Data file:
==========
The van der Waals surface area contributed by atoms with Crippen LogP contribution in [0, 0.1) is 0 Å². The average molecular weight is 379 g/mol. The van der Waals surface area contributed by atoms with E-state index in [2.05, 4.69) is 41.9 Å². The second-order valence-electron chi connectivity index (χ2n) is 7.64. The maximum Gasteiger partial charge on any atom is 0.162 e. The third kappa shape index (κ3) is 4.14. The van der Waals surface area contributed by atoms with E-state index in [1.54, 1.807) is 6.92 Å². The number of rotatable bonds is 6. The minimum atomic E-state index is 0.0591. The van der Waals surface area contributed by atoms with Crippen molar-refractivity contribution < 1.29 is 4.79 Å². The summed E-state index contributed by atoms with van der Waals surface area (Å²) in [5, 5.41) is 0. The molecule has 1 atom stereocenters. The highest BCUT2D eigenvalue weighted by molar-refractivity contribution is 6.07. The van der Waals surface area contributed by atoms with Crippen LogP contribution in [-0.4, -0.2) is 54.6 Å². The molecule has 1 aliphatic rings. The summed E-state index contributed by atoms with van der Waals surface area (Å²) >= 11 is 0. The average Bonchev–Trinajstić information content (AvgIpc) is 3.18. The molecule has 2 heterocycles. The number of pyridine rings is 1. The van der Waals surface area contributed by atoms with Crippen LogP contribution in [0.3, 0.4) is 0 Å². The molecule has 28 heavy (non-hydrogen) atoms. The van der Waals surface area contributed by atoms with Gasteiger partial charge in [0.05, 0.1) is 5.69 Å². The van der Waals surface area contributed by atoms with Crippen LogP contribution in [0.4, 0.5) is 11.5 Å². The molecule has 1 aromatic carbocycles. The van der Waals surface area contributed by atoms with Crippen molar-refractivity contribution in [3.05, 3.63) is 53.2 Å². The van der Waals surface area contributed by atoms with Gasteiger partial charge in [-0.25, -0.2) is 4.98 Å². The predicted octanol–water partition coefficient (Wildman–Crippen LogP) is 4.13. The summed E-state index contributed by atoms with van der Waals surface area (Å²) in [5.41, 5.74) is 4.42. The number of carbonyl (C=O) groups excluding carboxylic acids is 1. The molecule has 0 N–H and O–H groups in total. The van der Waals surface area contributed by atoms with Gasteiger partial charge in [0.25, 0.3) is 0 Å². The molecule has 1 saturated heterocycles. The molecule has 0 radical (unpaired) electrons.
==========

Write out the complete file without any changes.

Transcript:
The van der Waals surface area contributed by atoms with Crippen LogP contribution in [0, 0.1) is 0 Å². The average molecular weight is 379 g/mol. The van der Waals surface area contributed by atoms with E-state index in [2.05, 4.69) is 41.9 Å². The second-order valence-electron chi connectivity index (χ2n) is 7.64. The maximum Gasteiger partial charge on any atom is 0.162 e. The third kappa shape index (κ3) is 4.14. The van der Waals surface area contributed by atoms with E-state index in [1.54, 1.807) is 6.92 Å². The number of rotatable bonds is 6. The minimum atomic E-state index is 0.0591. The van der Waals surface area contributed by atoms with Crippen molar-refractivity contribution < 1.29 is 4.79 Å². The summed E-state index contributed by atoms with van der Waals surface area (Å²) in [5, 5.41) is 0. The molecule has 1 atom stereocenters. The highest BCUT2D eigenvalue weighted by molar-refractivity contribution is 6.07. The van der Waals surface area contributed by atoms with Crippen LogP contribution in [-0.4, -0.2) is 54.6 Å². The molecule has 1 aliphatic rings. The summed E-state index contributed by atoms with van der Waals surface area (Å²) >= 11 is 0. The average Bonchev–Trinajstić information content (AvgIpc) is 3.18. The molecule has 2 heterocycles. The number of pyridine rings is 1. The van der Waals surface area contributed by atoms with Crippen LogP contribution in [0.3, 0.4) is 0 Å². The molecule has 28 heavy (non-hydrogen) atoms. The van der Waals surface area contributed by atoms with Gasteiger partial charge in [0.05, 0.1) is 5.69 Å². The van der Waals surface area contributed by atoms with Crippen LogP contribution in [0.4, 0.5) is 11.5 Å². The molecule has 1 aromatic carbocycles. The van der Waals surface area contributed by atoms with Crippen molar-refractivity contribution in [3.05, 3.63) is 53.2 Å². The van der Waals surface area contributed by atoms with Gasteiger partial charge in [-0.25, -0.2) is 4.98 Å². The predicted octanol–water partition coefficient (Wildman–Crippen LogP) is 4.13. The summed E-state index contributed by atoms with van der Waals surface area (Å²) in [5.41, 5.74) is 4.42. The number of carbonyl (C=O) groups excluding carboxylic acids is 1. The molecule has 0 N–H and O–H groups in total. The van der Waals surface area contributed by atoms with Gasteiger partial charge in [0.25, 0.3) is 0 Å². The molecule has 1 saturated heterocycles. The molecule has 0 radical (unpaired) electrons.